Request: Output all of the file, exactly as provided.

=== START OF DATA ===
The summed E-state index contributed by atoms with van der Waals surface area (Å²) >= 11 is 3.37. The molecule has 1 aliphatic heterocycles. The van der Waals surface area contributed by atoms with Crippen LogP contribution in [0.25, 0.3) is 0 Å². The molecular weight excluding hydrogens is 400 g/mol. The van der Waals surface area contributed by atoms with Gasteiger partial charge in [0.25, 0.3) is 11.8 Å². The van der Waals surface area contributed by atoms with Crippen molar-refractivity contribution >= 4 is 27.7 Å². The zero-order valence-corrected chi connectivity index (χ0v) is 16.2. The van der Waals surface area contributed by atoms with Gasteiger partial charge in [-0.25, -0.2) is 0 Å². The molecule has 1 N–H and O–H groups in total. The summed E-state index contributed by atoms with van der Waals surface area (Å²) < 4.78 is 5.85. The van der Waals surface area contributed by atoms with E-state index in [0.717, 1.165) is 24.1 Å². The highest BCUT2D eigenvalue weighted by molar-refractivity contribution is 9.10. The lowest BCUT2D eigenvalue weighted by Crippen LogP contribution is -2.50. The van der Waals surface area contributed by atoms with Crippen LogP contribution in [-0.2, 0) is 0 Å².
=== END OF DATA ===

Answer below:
The summed E-state index contributed by atoms with van der Waals surface area (Å²) >= 11 is 3.37. The molecule has 1 aliphatic heterocycles. The van der Waals surface area contributed by atoms with Crippen LogP contribution in [0.25, 0.3) is 0 Å². The molecular weight excluding hydrogens is 400 g/mol. The van der Waals surface area contributed by atoms with Gasteiger partial charge in [0.25, 0.3) is 11.8 Å². The van der Waals surface area contributed by atoms with Crippen molar-refractivity contribution >= 4 is 27.7 Å². The zero-order valence-corrected chi connectivity index (χ0v) is 16.2. The van der Waals surface area contributed by atoms with Gasteiger partial charge in [-0.25, -0.2) is 0 Å². The molecule has 1 N–H and O–H groups in total. The summed E-state index contributed by atoms with van der Waals surface area (Å²) < 4.78 is 5.85. The van der Waals surface area contributed by atoms with E-state index in [0.717, 1.165) is 24.1 Å². The highest BCUT2D eigenvalue weighted by molar-refractivity contribution is 9.10. The lowest BCUT2D eigenvalue weighted by Crippen LogP contribution is -2.50. The van der Waals surface area contributed by atoms with Crippen LogP contribution in [-0.2, 0) is 0 Å².